Impact of cuts in school support staff revealed by Unison
Morale low after cuts in support staff like cleaners and librarians, warns trade union
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The number of staff supporting teachers in school has dropped by 1,841 since 2010, according to public services trade union Unison.
The cuts have come at a time when the number of pupils has risen, and more children with additional support needs are being identified.
A survey of members by Unison shows 80 per cent reporting an increased workload as a result, with 60 per cent responding that morale is low.
Those who took part in the survey include classroom assistants, admin staff and cleaners, janitors, technicians, catering staff, librarians and library assistants.
Unison regional manager Dave Watson said: “The Scottish government has targets to reduce inequality in educational outcomes. Sadly, it is children from the most deprived backgrounds that need the access to libraries, or help from librarians. They are less likely to have computers, printers or quiet, warm places to do homework.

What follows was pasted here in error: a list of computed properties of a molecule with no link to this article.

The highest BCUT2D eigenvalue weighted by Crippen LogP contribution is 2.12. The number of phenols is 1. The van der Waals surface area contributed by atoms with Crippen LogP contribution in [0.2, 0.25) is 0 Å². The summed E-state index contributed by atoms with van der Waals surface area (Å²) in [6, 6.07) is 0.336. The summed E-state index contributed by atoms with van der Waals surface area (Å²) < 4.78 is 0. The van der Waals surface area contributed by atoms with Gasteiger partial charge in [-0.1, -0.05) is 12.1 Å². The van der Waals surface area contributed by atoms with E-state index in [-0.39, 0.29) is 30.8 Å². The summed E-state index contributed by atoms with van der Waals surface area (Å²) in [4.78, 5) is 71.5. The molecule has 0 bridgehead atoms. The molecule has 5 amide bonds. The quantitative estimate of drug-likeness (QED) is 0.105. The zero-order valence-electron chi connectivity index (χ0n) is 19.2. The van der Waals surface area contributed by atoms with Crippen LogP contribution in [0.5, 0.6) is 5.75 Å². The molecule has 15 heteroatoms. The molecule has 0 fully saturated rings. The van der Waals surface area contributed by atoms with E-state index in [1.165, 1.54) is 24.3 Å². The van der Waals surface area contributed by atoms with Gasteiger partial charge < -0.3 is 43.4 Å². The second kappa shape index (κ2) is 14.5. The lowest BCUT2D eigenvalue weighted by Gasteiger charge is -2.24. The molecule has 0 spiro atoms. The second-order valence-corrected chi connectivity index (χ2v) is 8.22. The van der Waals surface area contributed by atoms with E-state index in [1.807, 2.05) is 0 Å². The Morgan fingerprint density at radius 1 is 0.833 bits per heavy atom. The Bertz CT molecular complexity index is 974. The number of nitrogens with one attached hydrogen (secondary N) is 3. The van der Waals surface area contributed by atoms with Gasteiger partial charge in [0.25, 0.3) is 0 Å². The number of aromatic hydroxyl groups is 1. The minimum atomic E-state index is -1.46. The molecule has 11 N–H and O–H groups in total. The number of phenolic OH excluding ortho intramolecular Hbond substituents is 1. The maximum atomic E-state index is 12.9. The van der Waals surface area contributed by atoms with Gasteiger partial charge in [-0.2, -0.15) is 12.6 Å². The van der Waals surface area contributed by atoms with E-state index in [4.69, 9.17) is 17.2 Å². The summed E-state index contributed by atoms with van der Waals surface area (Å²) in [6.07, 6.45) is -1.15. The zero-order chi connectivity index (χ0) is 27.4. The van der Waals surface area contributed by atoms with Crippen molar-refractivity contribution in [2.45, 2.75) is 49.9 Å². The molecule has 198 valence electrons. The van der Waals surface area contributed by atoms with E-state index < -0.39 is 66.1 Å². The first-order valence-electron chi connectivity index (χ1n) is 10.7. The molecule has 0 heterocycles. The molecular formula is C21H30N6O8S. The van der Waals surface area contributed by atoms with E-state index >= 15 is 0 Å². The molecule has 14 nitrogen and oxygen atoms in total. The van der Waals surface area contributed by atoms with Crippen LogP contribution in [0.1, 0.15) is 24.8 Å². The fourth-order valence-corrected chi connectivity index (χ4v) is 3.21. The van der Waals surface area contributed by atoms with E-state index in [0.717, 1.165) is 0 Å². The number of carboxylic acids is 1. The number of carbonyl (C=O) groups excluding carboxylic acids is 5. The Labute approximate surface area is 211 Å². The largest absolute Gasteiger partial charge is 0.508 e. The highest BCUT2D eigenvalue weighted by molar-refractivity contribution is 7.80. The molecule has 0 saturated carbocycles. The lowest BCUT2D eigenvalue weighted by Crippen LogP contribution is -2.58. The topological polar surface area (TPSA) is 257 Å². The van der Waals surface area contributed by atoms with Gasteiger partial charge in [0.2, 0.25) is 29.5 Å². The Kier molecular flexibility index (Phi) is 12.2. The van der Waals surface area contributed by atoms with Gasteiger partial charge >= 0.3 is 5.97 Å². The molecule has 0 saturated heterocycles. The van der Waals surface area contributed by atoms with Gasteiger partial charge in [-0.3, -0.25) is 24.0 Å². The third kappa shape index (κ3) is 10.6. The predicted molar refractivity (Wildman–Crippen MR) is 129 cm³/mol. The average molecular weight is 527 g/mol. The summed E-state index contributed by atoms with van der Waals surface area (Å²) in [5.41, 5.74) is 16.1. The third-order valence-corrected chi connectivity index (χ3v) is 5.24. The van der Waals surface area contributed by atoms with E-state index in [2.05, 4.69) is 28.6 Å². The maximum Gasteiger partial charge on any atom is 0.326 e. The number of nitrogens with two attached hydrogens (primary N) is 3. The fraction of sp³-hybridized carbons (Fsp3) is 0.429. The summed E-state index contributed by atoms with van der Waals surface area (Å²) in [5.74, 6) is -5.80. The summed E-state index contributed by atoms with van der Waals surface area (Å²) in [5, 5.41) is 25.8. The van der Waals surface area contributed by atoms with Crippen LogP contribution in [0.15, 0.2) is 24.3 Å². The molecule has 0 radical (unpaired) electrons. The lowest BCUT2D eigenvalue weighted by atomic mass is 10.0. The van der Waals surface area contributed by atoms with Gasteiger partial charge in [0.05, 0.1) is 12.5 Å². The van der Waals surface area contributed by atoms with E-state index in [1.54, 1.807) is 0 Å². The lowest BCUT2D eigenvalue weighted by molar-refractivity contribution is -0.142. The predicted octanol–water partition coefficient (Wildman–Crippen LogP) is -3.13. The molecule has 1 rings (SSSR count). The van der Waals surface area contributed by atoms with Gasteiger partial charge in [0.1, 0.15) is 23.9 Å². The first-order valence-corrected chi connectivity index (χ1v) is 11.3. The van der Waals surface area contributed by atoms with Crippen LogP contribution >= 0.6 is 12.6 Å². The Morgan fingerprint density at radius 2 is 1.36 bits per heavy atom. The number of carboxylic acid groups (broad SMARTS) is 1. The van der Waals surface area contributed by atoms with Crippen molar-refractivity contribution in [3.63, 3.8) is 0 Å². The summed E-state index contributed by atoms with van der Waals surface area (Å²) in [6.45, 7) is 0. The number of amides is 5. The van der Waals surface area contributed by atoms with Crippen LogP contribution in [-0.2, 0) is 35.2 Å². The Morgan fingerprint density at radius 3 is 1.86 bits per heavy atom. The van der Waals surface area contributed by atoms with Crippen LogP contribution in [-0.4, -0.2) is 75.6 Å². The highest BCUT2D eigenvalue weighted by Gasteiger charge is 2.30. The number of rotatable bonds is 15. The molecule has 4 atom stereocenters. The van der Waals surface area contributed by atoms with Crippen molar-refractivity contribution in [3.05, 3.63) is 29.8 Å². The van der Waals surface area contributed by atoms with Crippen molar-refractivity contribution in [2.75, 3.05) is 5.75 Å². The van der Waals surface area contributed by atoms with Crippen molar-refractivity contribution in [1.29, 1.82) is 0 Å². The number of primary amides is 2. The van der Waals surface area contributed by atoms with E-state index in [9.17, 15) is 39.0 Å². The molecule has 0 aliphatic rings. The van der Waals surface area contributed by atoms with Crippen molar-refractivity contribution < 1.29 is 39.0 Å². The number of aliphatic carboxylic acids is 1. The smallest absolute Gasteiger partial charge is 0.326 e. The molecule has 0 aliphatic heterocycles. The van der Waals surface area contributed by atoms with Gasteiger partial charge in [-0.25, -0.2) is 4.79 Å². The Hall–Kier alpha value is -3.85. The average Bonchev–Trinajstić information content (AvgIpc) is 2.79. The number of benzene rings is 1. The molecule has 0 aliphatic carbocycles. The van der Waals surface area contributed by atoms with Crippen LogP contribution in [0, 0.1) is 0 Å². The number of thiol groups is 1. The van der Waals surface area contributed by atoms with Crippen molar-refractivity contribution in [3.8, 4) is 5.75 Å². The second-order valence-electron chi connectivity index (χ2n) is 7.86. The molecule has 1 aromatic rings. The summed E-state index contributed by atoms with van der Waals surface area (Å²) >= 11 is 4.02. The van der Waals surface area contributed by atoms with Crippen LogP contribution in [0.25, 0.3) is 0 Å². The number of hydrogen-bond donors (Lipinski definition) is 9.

“If school libraries have limited opening hours and do not have qualified staff then young people will have less access to information and less support to find the information even when it is open.
Education Secretary John Swinney told BBC Good Morning Scotland the number of classroom assistants has increased in the last 12 months to provide additional support for learning.
“The proper training and support has to be in place for all individuals that are supporting young people who have additional support needs,” he added.
However councils say diminishing budgets and a guarantee on teacher numbers by the Scottish Government has led to cuts elsewhere.
The Scottish Children’s Services Coalition (SCSC), which represents a number of independent service providers and charities, welcomed the Unison report.
A spokesperson for the group said: “We have highlighted on numerous occasions our concerns over a decline in the number of support staff in our schools, especially as they relate to those pupils with additional support needs (ASN).”
According to SCSC the number of pupils with ASN has increased by 47 per cent since 2012, the number of ASN auxiliaries or care assistants fell by just under 10 per cent and the number of behaviour support staff by just under 15 per cent.
It also reports the number of specialist ASN teachers has also dropped to an all-time low.
“While we, like Unison, support the principle of mainstreaming, the resources are simply not there to support pupils with ASN. This is having an impact not only on the young person concerned, but also putting undue pressure on others in the class as well as teaching staff,” the SCSC spokesperson said.
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